With diagrams: Commands, architecture and networking.

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Photo by Toa Heftiba on Unsplash

Prerequisites:

  • None

Terminology

CRUD: The four basic functions of persistent storage; create, read, update, and delete

REST (REpresentational State Transfer): architectural style for providing standards between computer systems

REST

REST is a defining set of principles for developing an API. Uses HTTP protocols like GET, PUT, POST and DELETE to link resources to actions within a client-server relationship. The principles of RESTful architectures serve to create an application as a lighter weight alternative to SOAP. APIs may be web-based or designed for specific platforms such as Android or iOS, and a REST API makes it easy to implement other interfaces or applications over time which can turn an initial project from a single application into a platform.

The diagram:

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The client may be a web browser requesting weather information in Washington i.e “washington” and receives a JSON string of [“16”]. REST API’s often use result codes (200 = OK; for example)

The client-server mandate

This shows there is a nature of separation between client and server. Services have multiple capabilities and listen for requests which are made by the consumer and accepted or rejected by the server.

Statelessness

Mandates the kinds of commands offered between the client and the server, which is initiated by the request. The request contains all the information necessary for the server to respond.

Cache

Server responses are either cacheable or not. A request can be cached by the consumer in an attempt to avoid re-submitting the same request twice.

Interface or uniform contract

RESTful architecture defines a Uniform Contract. This prohibits the use of multiple, self-contained interfaces within an API.

Layered system

Layers are discrete, and multiple layers are used to grow and expand the interface.

CRUD

CRUD is an acronym for CREATE, READ, UPDATE and DELETE. These form the standard database commands that are the foundation of CRUD, and CRUD’s origins are in database records now CRUD now has applications in the HTTP protocol, DDS and SQL.

CRUD can be thought of as a cycle rather than an architectural system.

  • POST: The client inserts or creates and object
  • GET: The client wants to read an object
  • PUT: The client wants to update an object
  • DELETE: The client wants to delete an object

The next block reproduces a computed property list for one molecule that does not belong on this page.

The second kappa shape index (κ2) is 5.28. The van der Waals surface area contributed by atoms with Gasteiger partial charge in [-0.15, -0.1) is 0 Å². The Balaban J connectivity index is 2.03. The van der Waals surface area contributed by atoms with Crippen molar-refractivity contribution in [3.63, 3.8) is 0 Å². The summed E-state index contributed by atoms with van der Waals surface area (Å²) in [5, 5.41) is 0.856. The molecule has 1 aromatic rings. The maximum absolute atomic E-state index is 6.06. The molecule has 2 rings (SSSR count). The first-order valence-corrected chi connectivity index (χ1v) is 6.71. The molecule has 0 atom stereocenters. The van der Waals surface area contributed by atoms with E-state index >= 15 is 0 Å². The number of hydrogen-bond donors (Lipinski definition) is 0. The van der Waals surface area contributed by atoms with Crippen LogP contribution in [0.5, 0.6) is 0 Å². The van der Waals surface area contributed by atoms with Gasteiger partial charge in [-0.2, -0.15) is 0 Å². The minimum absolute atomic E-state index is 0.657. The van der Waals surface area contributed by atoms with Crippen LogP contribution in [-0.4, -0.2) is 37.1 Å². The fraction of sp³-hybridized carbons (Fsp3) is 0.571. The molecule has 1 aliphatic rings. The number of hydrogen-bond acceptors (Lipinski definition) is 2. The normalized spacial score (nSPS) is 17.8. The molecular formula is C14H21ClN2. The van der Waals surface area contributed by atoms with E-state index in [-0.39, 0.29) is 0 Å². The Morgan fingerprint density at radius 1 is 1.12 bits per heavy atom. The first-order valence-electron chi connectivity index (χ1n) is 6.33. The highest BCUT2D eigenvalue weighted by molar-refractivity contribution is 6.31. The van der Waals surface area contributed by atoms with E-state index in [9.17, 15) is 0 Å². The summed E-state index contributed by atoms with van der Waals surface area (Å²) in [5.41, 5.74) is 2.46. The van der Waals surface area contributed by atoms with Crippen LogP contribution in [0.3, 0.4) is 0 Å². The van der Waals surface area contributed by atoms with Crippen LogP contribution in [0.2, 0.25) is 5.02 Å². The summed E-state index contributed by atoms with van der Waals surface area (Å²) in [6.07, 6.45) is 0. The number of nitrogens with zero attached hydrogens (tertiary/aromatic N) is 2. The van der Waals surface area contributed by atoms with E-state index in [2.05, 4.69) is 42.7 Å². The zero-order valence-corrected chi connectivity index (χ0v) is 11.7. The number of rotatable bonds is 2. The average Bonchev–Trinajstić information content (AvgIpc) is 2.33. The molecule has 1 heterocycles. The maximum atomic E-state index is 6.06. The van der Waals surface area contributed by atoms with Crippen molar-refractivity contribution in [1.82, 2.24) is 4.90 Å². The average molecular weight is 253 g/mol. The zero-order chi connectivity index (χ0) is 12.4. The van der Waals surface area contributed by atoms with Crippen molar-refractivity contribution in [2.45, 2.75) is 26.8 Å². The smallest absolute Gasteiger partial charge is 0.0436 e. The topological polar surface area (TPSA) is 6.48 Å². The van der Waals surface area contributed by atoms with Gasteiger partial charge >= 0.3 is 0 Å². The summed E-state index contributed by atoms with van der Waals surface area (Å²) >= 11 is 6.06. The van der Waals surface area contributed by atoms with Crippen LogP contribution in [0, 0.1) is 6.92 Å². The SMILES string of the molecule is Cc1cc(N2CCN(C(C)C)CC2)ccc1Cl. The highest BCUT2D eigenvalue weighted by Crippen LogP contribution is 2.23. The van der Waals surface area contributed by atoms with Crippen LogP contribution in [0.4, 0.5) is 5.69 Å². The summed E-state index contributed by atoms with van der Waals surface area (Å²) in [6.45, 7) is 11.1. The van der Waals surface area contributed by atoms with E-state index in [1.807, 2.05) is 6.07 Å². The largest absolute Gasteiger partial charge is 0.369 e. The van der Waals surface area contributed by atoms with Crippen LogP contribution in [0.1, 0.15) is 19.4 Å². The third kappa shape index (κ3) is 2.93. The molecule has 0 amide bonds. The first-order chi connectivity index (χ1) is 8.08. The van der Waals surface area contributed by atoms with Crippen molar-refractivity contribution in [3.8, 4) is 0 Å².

Which is, of course, a typical use of CRUD

The diagram:

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This diagram is based on tables (the following example is from iOS, although thinking of table rows as cells should not be too tricky). Note the first letter from each bullet point:

  • Create a new cell
  • Read a cell
  • Update a cell
  • Delete a cell

The principles of CRUD

Create
New records through INSERT statements.

Read
READ the data based on input parameters. RETRIEVE procedures grab records based on input parameters.

Update
UPDATE procedures modify records without overwriting them.

Delete
Delete procedures where specified.

Expanding CRUD: L
Sometimes CRUD is extended to CRUDL where the L stands for Listing. Listing helps with larger data sets that are not compatible with easy memory storage without resorting to pagination.

REST vs. CRUD

REST is a robust API architecture and CRUD is a cycle for keeping records current and permanent.

CRUD can be mapped to DDS, SQL and HTTP protocols. The HTTP protocols are a link between resources in RESTful architecture which is a core piece of REST’s foundation.

Mapping CRUD principles to REST means understanding that GET, PUT, POST and CREATE, READ, UPDATE, DELETE have striking similarities because the former grouping applies the principles of the latter.

CRUD is a cycle meant for maintaining permanent records in a database setting

REST is an architectural system centred around resources and hypermedia, via HTTP protocols.

CRUD principles are mapped to REST commands to comply with the goals of RESTful architecture

  • Performance
  • Scalability
  • Simplicity
  • Modifiability
  • Visibility
  • Portability
  • Reliability

These are the most basic functions of storage persistence, and are a good guide as to which features should be provided by your storage. It’s so common that people tend to implement CRUD without even thinking!

Conclusion

You’d be well advised to understand the difference between CRUD (or even CRUDL) and REST.
I hope this article has been useful in building your knowledge of these essential terms.

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